IT BEGAN AS A global gag gift. The idea was to counter President Bush's reinstatement of the global gag rule, which cut off U.S. aid to any overseas family-planning agency that even mentions abortion.
The brilliant idea, suggested by Los Angeles Times columnist Patt Morrison in late January, was that people who believe in reproductive rights for women should make a Presidents Day contribution to Planned Parenthood in honor of Bush.
Soon the idea was circulating in e-mail boxes. Before you knew it, Planned Parenthood had received the biggest increase in contributions in its history.
E-mails poured in. The phone started ringing nonstop, and boxes of snail-mail began arriving in the Washington, D.C., office in droves. At one point, the organization was receiving one contribution per minute.
By midnight Presidents Day -- Feb. 19 -- $500,000 had been raised, and Planned Parenthood had received 15,000 cards to deliver to the White House.
The average contribution was $30; the largest was $1,500. In an age when young people supposedly are uninterested in politics, Molly Smith Watson, who oversaw the campaign, said about 15 percent of e-mails came from colleges and universities.
"College women are beginning to get it," said Watson. "Roe vs. Wade -- something they have taken for granted -- is under serious threat. It very well may be overturned."
Big money still rules in politics and $10,000-a-plate fund-raisers are the rule, yet this Presidents Day campaign proves that people can still make their voices heard about issues that matter to them. As one woman wrote on her card to Bush: "A man who was elected president by 527 votes in Florida can't afford to ignore 15,000 cards."
Planned Parenthood offices all over benefited from the explosion in giving.
In Massachusetts, a small chapter took in $2,000 in a single day. In San Antonio, 195 donors contributed nearly $10,000.
One San Antonio supporter wrote the following to Bush: "Every time you make another move to constrain women's reproductive rights, I will make another contribution to Planned Parenthood. Keep going and soon you will be Planned Parenthood's biggest donor."
Here are a few of the other messages sent to Bush by people across America, most of whom gave less than $50:
From a woman in Auburn, Maine: "My mother almost died from an illegal abortion. I support a women's right to choose. If you can't trust us with a choice, how can you trust us with a child?"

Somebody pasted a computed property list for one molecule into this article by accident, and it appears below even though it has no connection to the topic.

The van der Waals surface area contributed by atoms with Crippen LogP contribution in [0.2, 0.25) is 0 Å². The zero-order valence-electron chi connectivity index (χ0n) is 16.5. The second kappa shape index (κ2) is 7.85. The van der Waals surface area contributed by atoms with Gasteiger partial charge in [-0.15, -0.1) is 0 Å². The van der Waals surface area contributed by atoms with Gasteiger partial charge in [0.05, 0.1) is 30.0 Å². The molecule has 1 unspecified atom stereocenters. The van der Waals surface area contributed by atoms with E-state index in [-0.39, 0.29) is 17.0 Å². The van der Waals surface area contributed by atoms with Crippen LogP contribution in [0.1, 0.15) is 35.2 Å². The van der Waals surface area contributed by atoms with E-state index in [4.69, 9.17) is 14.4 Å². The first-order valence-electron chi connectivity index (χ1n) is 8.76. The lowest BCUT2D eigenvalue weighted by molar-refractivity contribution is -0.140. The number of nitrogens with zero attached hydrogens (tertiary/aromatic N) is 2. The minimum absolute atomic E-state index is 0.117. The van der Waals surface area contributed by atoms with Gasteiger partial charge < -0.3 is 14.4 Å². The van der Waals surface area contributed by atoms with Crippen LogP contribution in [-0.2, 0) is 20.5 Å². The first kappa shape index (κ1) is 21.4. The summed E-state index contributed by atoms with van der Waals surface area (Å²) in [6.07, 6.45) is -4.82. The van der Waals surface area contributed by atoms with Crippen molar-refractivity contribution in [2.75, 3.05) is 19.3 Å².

From a woman in Astoria, N.Y.: "Hopefully, my money will speak louder than my vote."
From a woman in Sunderland, Maine: "I am speaking up to say that I believe in reproductive freedom for everyone, not just those who can afford to pay for it."
From a man in La Jolla, Calif.: "I offer this humble but proud donation in formal protest."
During the last 30 years, pro-choice activists often have been accused of crying wolf. Although the attacks on Roe vs. Wade have never stopped, abortions have continued to be safe and legal in this country. As a result, organizations such as Planned Parenthood have had difficulty maintaining momentum.
Now that Bush has banned funds for international planning, signaled that he will appoint pro-life justices to the Supreme Court and directed his secretary of health and human services to review the safety of RU-486, the so-called abortion pill, everyone realizes that the wolf is indeed at the door.
Planned Parenthood will continue accepting contributions in Bush's name and delivering cards to the White House. Already, several first-time givers have vowed to donate a portion of their Bush-induced tax cut to the organization.
In California, columnist Morrison, who started the campaign, said she was astounded that what she thought was a small idea turned out to have such enormous consequences.
"And I will say," said Morrison, "that my pro-choice Republican mother is very proud of me."
Jarboe Russell is a columnist for the San Antonio Express-News. Contact her at 210-250-3480 or email@example.com.